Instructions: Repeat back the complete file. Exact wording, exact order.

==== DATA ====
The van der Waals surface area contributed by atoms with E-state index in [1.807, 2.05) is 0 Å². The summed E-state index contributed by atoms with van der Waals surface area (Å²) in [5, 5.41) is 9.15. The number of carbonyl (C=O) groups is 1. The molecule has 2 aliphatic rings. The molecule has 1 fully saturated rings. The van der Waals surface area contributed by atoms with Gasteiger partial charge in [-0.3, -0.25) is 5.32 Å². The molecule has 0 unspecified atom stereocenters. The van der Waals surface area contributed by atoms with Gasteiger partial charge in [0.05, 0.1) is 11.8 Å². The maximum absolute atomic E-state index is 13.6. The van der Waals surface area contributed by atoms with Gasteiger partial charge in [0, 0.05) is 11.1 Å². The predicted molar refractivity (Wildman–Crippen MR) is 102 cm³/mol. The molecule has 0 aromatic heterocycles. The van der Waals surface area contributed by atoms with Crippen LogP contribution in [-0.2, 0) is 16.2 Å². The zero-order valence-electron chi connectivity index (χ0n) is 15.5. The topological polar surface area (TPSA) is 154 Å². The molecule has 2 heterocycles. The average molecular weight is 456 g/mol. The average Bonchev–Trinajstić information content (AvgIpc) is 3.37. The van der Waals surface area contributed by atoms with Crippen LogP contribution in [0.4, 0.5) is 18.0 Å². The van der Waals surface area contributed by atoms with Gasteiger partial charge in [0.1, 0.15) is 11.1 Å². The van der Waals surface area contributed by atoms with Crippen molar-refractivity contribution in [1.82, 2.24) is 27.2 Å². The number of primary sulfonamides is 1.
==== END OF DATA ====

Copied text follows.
The van der Waals surface area contributed by atoms with E-state index in [1.807, 2.05) is 0 Å². The summed E-state index contributed by atoms with van der Waals surface area (Å²) in [5, 5.41) is 9.15. The number of carbonyl (C=O) groups is 1. The molecule has 2 aliphatic rings. The molecule has 1 fully saturated rings. The van der Waals surface area contributed by atoms with Gasteiger partial charge in [-0.3, -0.25) is 5.32 Å². The molecule has 0 unspecified atom stereocenters. The van der Waals surface area contributed by atoms with Gasteiger partial charge in [0.05, 0.1) is 11.8 Å². The maximum absolute atomic E-state index is 13.6. The van der Waals surface area contributed by atoms with Gasteiger partial charge in [0, 0.05) is 11.1 Å². The predicted molar refractivity (Wildman–Crippen MR) is 102 cm³/mol. The molecule has 0 aromatic heterocycles. The van der Waals surface area contributed by atoms with Crippen LogP contribution in [-0.2, 0) is 16.2 Å². The zero-order valence-electron chi connectivity index (χ0n) is 15.5. The topological polar surface area (TPSA) is 154 Å². The molecule has 2 heterocycles. The average molecular weight is 456 g/mol. The average Bonchev–Trinajstić information content (AvgIpc) is 3.37. The van der Waals surface area contributed by atoms with Crippen LogP contribution in [0.4, 0.5) is 18.0 Å². The van der Waals surface area contributed by atoms with Gasteiger partial charge in [0.1, 0.15) is 11.1 Å². The van der Waals surface area contributed by atoms with Crippen molar-refractivity contribution in [1.82, 2.24) is 27.2 Å². The number of primary sulfonamides is 1.